Up at 4.30am yesterday for the train to West London to December's NPF. The Party has got into the habit of being extremely 'cloak and dagger' about venues for meetings. On this occasion indeed, I was never formally told the precise location, so I set off hopefully for 'West London' guessing that we would stuck out at Heathrow again.
(As those of you with finely-tuned politcal antennae may have picked up, the Party is going through, ahem, some little local difficulties at the moment, so it was easy to forgive staff for the admin slip-ups).
There was a rather febrile mood amongst delegates - some I think had turned up just to see if anything else could go wrong. Harriet and Gordon spoke well, I thought, although in the private session afterwards, when he was blunter about the political challenges ahead, Gordon's manner was distinctly reminiscent of Tony - subconsciously I'm sure. Afterwards, Gordon shook a lot of hands - we were sitting in the front row, and when Gordon enquired of my colleague Nick Forbes where he was from, and he replied "the North East", Gordon looked as though he wanted to wipe his hand somewhere.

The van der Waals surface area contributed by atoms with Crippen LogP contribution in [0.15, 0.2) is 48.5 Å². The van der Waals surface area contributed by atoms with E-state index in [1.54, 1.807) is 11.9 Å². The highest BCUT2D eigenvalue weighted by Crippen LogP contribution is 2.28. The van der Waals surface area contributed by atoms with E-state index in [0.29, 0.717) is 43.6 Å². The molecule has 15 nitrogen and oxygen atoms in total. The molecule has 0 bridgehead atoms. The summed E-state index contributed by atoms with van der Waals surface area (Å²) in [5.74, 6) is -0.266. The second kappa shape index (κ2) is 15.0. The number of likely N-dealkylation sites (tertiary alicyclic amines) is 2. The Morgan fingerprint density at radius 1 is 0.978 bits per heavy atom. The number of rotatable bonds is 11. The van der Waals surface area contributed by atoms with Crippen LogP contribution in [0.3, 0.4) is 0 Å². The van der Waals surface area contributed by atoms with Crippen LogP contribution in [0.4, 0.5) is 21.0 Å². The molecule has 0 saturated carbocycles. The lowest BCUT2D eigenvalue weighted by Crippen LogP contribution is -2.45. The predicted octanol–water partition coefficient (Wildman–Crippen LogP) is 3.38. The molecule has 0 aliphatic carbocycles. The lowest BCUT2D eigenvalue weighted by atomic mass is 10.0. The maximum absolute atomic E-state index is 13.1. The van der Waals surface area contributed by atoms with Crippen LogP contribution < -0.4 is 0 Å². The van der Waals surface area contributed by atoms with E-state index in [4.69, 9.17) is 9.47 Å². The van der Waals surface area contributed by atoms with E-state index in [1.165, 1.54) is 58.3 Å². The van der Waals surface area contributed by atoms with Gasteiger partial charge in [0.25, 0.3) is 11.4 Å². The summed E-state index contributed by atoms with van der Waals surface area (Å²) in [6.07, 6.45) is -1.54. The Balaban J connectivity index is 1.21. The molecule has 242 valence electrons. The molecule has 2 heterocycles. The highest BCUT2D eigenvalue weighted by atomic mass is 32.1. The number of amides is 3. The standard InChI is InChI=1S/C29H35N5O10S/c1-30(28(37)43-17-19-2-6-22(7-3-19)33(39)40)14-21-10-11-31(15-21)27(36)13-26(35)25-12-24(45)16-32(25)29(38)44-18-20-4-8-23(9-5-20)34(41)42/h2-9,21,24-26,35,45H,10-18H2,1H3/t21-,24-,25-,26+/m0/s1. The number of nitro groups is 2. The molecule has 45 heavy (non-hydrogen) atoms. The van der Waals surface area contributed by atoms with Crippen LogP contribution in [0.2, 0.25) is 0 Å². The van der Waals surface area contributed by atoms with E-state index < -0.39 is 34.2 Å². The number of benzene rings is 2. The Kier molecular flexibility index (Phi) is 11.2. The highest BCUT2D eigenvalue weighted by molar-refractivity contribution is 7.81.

Still the announcement that we are pressing ahead with party funding reform was entirely sensible, I thought. Peter Riddell wrote in the Times that no progress is possible whilst investigations are proceedings, but the Government has to show leadership, and we can't allow the Tories to act as roadblocks to reform. And I think that the vast majority of people will be on the side of the Government when it presses for limits on spending both locally and nationally - no-one apart from the Tories wants to see further escalation of the funding 'arms race' that has driven all the parties to solicit funds from rich backers.
It's a shame that it's taken the Abrahams revelations to prompt it, but if proper arrangements for party funding, including regulated public support, comes from this week's events, then perhaps it will have been worth it.